Senate Majority Leader Chuck Schumer set a key deadline next week to force his caucus to agree on a $3.5 trillion budget package and to pressure a bipartisan group of negotiators to finalize an infrastructure deal, a high-stakes gambit that has huge implications for President Joe Biden’s agenda but was already frustrating Republicans.
Schumer announced Thursday that he plans to set up the first procedural vote on the bipartisan infrastructure bill for next Wednesday. At the same time, Schumer also set next Wednesday as a deadline for the entire Senate Democratic caucus to agree to move forward on their separate, partisan multi-trillion budget resolution aimed at many key aspects of Biden’s legislative priorities.
“Today I’m announcing that I intend to file cloture on the vehicle for a bipartisan infrastructure bill on Monday of next week,” Schumer said in floor remarks, explaining that on Monday he would take procedural steps to set up the Wednesday vote, where 60 votes would be needed to open debate on the bipartisan bill.
“Senators will have until Wednesday of next week before the initial vote on cloture on the motion to process,” the Democrat from New York continued. “Everyone has been having productive conversations and it’s important to keep the two-track process moving. All parties involved in the bipartisan infrastructure bill talks must now finalize their agreement so that the Senate can begin to consider that legislation next week.”
This is an effort by Schumer to strong-arm negotiators to reach a bipartisan deal that had once appeared close at hand, but several important sticking points remain unresolved, particularly on the pay-fors for the $1 trillion package, which Biden has backed. But it remains unclear whether senators will be able to meet this self-imposed deadline.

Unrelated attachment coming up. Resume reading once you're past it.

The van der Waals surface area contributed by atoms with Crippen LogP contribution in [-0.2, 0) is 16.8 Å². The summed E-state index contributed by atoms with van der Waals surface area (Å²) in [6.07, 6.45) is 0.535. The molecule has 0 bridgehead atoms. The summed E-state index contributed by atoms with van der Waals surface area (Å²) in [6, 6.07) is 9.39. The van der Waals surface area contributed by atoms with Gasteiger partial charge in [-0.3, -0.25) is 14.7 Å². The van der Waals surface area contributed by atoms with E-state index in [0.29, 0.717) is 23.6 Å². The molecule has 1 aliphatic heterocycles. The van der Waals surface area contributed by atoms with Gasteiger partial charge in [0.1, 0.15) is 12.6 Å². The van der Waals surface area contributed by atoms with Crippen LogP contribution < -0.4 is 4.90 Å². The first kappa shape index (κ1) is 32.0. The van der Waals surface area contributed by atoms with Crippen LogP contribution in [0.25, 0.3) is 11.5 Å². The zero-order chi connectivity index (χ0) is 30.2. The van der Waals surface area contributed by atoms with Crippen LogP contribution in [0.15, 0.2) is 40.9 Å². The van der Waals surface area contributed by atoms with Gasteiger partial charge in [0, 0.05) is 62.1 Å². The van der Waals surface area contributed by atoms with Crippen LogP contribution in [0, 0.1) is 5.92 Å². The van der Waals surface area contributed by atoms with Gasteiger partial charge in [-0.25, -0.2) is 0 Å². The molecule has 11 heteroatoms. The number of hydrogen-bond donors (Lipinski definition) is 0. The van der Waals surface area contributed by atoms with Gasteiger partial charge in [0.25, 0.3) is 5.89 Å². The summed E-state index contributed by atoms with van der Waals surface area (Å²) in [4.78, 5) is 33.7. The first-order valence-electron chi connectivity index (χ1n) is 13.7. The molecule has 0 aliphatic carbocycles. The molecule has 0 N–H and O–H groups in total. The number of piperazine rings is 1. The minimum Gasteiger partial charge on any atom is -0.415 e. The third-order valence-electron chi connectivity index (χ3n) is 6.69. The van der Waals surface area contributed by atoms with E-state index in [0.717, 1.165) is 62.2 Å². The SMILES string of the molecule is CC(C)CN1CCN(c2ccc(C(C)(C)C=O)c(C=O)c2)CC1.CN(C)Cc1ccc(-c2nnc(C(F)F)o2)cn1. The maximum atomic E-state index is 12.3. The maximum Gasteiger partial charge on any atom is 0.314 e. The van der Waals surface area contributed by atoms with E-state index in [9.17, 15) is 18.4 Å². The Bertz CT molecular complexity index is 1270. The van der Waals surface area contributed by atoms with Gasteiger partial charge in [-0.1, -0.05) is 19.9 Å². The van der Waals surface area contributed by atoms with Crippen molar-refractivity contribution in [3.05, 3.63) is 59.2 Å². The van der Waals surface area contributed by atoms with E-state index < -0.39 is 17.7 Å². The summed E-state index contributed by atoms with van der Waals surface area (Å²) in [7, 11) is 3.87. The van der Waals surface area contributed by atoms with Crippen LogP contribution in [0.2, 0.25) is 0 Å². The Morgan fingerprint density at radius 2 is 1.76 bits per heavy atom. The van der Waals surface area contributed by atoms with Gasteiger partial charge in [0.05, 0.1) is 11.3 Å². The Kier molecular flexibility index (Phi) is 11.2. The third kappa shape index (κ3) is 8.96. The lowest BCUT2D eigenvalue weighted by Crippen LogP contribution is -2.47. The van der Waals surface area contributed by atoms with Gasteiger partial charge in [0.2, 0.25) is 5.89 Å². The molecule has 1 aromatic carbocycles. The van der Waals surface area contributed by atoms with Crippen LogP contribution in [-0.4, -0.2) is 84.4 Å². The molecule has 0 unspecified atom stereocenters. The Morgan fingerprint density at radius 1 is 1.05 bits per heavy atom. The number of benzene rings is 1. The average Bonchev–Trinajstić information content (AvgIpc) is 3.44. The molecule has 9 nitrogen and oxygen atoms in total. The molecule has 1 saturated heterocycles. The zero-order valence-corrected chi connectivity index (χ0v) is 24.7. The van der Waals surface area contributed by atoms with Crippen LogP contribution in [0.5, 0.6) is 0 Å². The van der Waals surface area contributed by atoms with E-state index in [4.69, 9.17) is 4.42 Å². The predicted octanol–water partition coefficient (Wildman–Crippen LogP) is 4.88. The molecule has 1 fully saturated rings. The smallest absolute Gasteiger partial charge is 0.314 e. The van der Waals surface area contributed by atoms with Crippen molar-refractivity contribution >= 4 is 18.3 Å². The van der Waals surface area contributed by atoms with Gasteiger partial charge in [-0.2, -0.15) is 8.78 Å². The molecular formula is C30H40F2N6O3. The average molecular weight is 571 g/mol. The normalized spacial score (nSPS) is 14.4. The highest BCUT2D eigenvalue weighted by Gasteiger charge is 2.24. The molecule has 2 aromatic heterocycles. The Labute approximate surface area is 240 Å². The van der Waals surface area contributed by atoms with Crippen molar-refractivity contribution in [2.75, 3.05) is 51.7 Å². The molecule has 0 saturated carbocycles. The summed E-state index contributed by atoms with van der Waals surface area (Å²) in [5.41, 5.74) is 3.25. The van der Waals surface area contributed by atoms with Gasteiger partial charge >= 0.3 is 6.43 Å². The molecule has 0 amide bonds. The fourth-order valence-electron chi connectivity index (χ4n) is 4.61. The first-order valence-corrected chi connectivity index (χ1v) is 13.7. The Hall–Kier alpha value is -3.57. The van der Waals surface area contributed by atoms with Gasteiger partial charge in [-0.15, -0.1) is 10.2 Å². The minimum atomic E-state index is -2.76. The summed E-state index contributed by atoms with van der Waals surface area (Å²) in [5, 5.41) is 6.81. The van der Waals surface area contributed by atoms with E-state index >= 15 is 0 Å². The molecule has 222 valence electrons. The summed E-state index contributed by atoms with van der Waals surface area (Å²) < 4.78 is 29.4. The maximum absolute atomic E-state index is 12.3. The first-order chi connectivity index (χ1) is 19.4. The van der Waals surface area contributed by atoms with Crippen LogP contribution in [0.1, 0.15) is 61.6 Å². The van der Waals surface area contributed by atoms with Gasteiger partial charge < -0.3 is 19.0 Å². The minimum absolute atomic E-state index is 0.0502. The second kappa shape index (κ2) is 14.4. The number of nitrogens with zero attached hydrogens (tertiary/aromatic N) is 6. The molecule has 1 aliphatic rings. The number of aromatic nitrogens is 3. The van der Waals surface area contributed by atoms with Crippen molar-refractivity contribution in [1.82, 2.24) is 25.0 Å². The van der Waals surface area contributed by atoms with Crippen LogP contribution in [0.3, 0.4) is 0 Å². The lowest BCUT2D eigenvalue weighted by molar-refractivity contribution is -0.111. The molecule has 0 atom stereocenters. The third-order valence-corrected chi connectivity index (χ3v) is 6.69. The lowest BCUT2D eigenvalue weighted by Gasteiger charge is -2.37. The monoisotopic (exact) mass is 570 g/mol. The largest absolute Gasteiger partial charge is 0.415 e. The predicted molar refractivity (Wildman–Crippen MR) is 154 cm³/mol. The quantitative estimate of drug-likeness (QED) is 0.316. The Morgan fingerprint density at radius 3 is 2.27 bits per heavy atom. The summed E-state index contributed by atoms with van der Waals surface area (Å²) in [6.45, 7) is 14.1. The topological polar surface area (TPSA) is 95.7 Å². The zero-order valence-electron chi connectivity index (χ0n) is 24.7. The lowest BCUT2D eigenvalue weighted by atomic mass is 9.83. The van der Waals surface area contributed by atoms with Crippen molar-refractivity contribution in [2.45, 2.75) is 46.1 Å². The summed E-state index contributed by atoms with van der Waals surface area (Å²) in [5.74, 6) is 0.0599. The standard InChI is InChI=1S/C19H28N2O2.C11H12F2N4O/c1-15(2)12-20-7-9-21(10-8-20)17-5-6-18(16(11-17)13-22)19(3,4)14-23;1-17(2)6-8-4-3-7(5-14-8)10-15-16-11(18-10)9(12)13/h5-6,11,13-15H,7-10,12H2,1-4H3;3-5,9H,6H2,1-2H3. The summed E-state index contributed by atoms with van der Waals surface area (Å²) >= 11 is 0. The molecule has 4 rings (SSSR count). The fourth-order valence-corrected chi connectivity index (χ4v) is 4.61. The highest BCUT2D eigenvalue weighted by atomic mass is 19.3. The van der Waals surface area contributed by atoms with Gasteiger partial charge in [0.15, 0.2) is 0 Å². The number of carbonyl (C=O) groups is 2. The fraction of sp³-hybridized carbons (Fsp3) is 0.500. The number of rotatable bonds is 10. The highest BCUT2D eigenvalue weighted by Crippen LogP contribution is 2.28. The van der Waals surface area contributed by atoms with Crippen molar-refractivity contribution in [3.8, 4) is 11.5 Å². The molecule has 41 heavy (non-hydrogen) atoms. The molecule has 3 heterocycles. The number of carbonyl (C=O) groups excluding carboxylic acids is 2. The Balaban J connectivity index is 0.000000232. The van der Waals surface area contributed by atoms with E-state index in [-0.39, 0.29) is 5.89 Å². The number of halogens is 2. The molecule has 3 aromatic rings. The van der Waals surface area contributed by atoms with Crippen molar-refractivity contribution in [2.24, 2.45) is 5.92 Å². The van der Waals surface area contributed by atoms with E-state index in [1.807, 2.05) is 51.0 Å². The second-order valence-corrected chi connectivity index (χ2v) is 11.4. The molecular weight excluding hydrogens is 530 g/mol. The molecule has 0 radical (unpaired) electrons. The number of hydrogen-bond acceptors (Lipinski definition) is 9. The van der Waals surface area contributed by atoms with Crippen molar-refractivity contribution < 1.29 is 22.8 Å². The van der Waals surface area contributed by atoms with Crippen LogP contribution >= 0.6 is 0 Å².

However, Republicans rebelled against Schumer’s announcement, an early indication that the bipartisan talks could be in danger of falling apart altogether. With negotiations over the bill still underway, a handful of Republicans say they don’t even know if the legislation will be ready in time for a vote and that it is premature to set a deadline given the state of the talks.
Asked directly if he would vote yes on a procedural vote if the bill text wasn’t ready, Sen. Mitt Romney, a Republican from Utah and a member of the bipartisan talks, said it would be a “dereliction of duty” to advance a bill that had not been written.
“We are certainly not going to vote on a bill that hasn’t been drafted yet,” Romney said.
Sen. Rob Portman, an Ohio Republican and another member of the group, said he wouldn’t vote “yes” unless the bill was completed.
“I’m not gonna vote yes if we don’t have a product,” Portman told CNN. “We’re gonna get it right.”
If the Wednesday vote succeeds, the Senate would be on the bill, which would allow Schumer to then file a substitute amendment, which would be the agreed-to bipartisan bill.
Schumer continues to reiterate that the two-track strategy has a long, bumpy road ahead as Democrats try to move two infrastructure packages through the Senate, one bipartisan and another that includes much of Biden’s agenda items. Schumer has called for “total agreement” on both before moving on either bill.
The vote next week is just a procedural vote to begin the debate, but Republicans are viewing Schumer’s tactic as undermining the process and warn it could lead the negotiations to crumble.
“It’s laughable,” Sen. John Cornyn, a member of Republican leadership, told CNN. “I don’t know if he is setting the bipartisan bill up to fail so he can then move to the reconciliation bill or what.”
Shortly after Schumer’s announcement, Senate Minority Leader Mitch McConnell went on Fox News and blasted the Democrats’ spending plans as “wildly inappropriate for the country, totally out of bounds for what ought to be done.
Go To The SourceRead More